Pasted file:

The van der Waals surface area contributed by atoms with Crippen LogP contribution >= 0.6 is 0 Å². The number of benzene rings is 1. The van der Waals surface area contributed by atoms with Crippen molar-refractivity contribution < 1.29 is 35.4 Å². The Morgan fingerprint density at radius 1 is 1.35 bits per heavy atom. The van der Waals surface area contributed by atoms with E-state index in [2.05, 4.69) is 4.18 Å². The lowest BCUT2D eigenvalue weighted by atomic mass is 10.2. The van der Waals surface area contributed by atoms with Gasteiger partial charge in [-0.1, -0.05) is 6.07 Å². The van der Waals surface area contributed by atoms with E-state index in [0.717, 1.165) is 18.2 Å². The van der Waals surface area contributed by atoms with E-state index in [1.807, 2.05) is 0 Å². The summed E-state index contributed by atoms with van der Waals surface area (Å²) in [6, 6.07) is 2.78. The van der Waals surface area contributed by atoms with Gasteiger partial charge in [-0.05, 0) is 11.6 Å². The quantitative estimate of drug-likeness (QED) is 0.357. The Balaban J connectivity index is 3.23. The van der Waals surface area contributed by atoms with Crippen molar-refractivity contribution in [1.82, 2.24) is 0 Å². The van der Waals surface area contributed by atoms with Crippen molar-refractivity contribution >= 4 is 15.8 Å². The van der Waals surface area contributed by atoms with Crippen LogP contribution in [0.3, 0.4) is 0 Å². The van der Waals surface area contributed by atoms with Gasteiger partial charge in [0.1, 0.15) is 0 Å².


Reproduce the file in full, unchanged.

The van der Waals surface area contributed by atoms with Crippen LogP contribution >= 0.6 is 0 Å². The number of benzene rings is 1. The van der Waals surface area contributed by atoms with Crippen molar-refractivity contribution < 1.29 is 35.4 Å². The Morgan fingerprint density at radius 1 is 1.35 bits per heavy atom. The van der Waals surface area contributed by atoms with E-state index in [2.05, 4.69) is 4.18 Å². The lowest BCUT2D eigenvalue weighted by atomic mass is 10.2. The van der Waals surface area contributed by atoms with Gasteiger partial charge in [-0.1, -0.05) is 6.07 Å². The van der Waals surface area contributed by atoms with E-state index in [0.717, 1.165) is 18.2 Å². The van der Waals surface area contributed by atoms with E-state index in [1.807, 2.05) is 0 Å². The summed E-state index contributed by atoms with van der Waals surface area (Å²) in [6, 6.07) is 2.78. The van der Waals surface area contributed by atoms with Gasteiger partial charge in [-0.05, 0) is 11.6 Å². The quantitative estimate of drug-likeness (QED) is 0.357. The Balaban J connectivity index is 3.23. The van der Waals surface area contributed by atoms with Crippen molar-refractivity contribution in [1.82, 2.24) is 0 Å². The van der Waals surface area contributed by atoms with Crippen molar-refractivity contribution >= 4 is 15.8 Å². The van der Waals surface area contributed by atoms with Crippen LogP contribution in [0.3, 0.4) is 0 Å². The van der Waals surface area contributed by atoms with Gasteiger partial charge in [0.1, 0.15) is 0 Å².